Study exposes the negative effects of increasing computerized surveillance
Researchers at the Helsinki Institute for Information Technology HIIT finish the first longitudinal study on the effects of ubiquitous surveillance in the home.
Economic recession takes toll on family relationships, researcher says
A majority of Americans rate their current financial situation as poor or fair, and nearly half of Americans say they have encountered financial problems in the past year, according to the Pew Research Center. A University ...
Researcher finds 9/11 attacks led to new understanding of mass trauma
(PhysOrg.com) -- Out of the wreckage of the World Trade Center attacks and the events of 9/11 came some of the first large-scale research of mass trauma. The resulting findings have led to a broader understanding of how post-traumatic ...
Study identifies protective factors that help women recover from childhood violence
Children who witness domestic violence are more likely to be in abusive intimate relationships and experience psychological problems such as post traumatic stress disorder (PTSD) in adulthood, according to the Centers for ...
Soldiers who avoid distressing images more at risk for PTSD
(PhysOrg.com) -- When presented with images of faces depicting various emotional states, people who look briefly at fearful expressions are more vulnerable to Post Traumatic Stress Disorder (PTSD) than those who look at the ...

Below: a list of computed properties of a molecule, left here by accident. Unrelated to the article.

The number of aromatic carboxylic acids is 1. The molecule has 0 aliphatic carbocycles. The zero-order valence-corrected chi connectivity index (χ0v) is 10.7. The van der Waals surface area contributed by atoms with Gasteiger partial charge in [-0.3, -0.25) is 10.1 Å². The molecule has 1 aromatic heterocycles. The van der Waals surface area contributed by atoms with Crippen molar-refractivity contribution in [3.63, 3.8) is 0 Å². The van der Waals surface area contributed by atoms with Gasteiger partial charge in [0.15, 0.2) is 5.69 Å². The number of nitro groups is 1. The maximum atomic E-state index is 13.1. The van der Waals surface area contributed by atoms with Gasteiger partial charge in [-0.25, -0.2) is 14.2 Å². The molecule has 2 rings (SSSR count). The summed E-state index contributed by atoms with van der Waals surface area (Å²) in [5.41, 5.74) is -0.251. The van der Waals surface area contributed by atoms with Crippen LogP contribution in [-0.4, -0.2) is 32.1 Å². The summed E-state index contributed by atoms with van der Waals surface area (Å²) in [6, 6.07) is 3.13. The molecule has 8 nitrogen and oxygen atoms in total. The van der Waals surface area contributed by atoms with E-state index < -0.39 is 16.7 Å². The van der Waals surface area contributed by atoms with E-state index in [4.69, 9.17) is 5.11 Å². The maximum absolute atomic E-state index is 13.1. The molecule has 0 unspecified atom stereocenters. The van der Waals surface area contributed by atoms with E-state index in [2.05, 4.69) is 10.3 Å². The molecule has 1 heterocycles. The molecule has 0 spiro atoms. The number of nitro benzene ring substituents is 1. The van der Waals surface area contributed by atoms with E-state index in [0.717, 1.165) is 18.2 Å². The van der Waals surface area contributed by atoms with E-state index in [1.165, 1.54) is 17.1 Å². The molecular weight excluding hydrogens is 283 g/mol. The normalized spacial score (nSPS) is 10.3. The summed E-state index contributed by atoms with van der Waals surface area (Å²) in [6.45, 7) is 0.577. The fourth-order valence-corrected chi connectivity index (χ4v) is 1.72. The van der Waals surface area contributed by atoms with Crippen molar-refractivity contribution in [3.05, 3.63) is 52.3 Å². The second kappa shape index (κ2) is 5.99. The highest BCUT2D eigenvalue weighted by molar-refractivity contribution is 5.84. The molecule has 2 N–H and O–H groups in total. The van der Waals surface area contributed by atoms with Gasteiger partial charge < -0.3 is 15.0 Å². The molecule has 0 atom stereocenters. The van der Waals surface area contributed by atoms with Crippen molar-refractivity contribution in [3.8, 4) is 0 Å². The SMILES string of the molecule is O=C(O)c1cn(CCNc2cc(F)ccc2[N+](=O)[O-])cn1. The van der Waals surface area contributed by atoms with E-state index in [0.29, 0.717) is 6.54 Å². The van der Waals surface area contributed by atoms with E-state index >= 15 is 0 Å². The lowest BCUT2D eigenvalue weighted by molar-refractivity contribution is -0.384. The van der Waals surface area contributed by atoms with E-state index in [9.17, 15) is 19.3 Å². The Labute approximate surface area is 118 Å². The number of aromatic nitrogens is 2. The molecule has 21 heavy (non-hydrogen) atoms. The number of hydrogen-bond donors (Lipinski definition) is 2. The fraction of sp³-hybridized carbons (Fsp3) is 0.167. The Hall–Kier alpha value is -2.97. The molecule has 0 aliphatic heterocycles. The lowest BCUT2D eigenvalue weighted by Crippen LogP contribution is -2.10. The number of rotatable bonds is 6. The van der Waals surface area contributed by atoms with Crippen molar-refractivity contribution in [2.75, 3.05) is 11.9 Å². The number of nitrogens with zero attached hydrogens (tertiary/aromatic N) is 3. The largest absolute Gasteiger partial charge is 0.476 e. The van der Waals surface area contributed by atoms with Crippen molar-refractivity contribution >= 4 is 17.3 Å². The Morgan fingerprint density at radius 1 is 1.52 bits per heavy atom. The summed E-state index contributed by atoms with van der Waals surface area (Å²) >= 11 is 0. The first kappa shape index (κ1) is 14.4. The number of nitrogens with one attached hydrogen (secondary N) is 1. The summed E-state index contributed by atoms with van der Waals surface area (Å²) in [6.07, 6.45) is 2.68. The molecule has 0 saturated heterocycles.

Even mild stress is linked to long-term disability
Even relatively mild stress can lead to long term disability and an inability to work, reveals a large population based study published online in the Journal of Epidemiology and Community Health.
Students dogged by stress get help from therapy pups
College is stressful, no doubt about it. In fact, a 2009 recent study by mtvU and the Associated Press found that 85 percent of students reported feeling stressed on a daily basis.
Physiological impacts of homophobia
Young adults who are lesbian, gay or bisexual (LGB) are at far higher risk for severe mental health problems than their heterosexual peers. New research from Concordia University suggests that the stress of being rejected ...
Workers most invested in their jobs have highest stress levels, study shows
A workplace's key employees may be at the greatest risk of experiencing high levels of work stress, according to a new study by the Centre for Addiction and Mental Health (CAMH).
Abnormal blood vessel function found in women with broken heart syndrome
A team of Mayo Clinic researchers has found that patients with broken heart syndrome, also known as apical ballooning syndrome (ABS), have blood vessels that don't react normally to stress. These results offer clues to the ...
Binge-drinking teens may be risking future depression
Binge-drinking teenagers may be putting themselves at higher risk in adulthood for mood disorders such as anxiety and depression, Loyola University Health System researchers report.
PTSD interrupts lives long after trauma
Throughout much of her young adult life, Terry Hatcher was living in a disassociated state, disconnected from the world -- zoned out. She tried to commit suicide at age 21.
Returning troops face both physical and mental challenges
Is the US health system comprehensively meeting the needs of returning veterans? With the recent attention to mental illness in returning soldiers, and post-traumatic stress disorder (PTSD) in particular, little research ...
College students exhibiting more severe mental illness, study finds
Severe mental illness is more common among college students than it was a decade ago, with more young people arriving on campus with pre-existing conditions and a willingness to seek help for emotional distress, according ...